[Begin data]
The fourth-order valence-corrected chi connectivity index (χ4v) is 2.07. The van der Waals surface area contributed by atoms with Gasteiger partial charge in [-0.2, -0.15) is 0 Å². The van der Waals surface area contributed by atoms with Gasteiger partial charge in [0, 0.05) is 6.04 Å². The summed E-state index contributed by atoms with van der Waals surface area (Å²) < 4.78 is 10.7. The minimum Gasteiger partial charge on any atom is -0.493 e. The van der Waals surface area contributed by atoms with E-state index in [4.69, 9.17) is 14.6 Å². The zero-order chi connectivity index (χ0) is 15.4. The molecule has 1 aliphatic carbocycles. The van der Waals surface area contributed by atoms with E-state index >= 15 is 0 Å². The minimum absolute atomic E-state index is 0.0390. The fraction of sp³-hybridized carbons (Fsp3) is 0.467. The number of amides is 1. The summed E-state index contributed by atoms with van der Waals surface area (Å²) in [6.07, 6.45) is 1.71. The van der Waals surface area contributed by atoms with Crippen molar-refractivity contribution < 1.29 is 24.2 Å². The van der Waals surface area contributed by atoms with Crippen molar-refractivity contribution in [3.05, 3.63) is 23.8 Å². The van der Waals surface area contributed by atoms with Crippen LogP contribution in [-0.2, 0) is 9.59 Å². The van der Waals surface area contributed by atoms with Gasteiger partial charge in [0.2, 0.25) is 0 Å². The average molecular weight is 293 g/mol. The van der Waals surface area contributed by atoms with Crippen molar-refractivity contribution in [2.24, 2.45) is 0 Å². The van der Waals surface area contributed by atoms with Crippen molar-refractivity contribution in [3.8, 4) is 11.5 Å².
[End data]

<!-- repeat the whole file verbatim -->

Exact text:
The fourth-order valence-corrected chi connectivity index (χ4v) is 2.07. The van der Waals surface area contributed by atoms with Gasteiger partial charge in [-0.2, -0.15) is 0 Å². The van der Waals surface area contributed by atoms with Gasteiger partial charge in [0, 0.05) is 6.04 Å². The summed E-state index contributed by atoms with van der Waals surface area (Å²) < 4.78 is 10.7. The minimum Gasteiger partial charge on any atom is -0.493 e. The van der Waals surface area contributed by atoms with E-state index in [4.69, 9.17) is 14.6 Å². The zero-order chi connectivity index (χ0) is 15.4. The molecule has 1 aliphatic carbocycles. The van der Waals surface area contributed by atoms with E-state index >= 15 is 0 Å². The minimum absolute atomic E-state index is 0.0390. The fraction of sp³-hybridized carbons (Fsp3) is 0.467. The number of amides is 1. The summed E-state index contributed by atoms with van der Waals surface area (Å²) in [6.07, 6.45) is 1.71. The van der Waals surface area contributed by atoms with Crippen molar-refractivity contribution < 1.29 is 24.2 Å². The van der Waals surface area contributed by atoms with Crippen molar-refractivity contribution in [3.05, 3.63) is 23.8 Å². The van der Waals surface area contributed by atoms with Crippen LogP contribution in [-0.2, 0) is 9.59 Å². The van der Waals surface area contributed by atoms with Gasteiger partial charge in [0.2, 0.25) is 0 Å². The average molecular weight is 293 g/mol. The van der Waals surface area contributed by atoms with Crippen molar-refractivity contribution in [2.24, 2.45) is 0 Å². The van der Waals surface area contributed by atoms with Crippen molar-refractivity contribution in [3.8, 4) is 11.5 Å².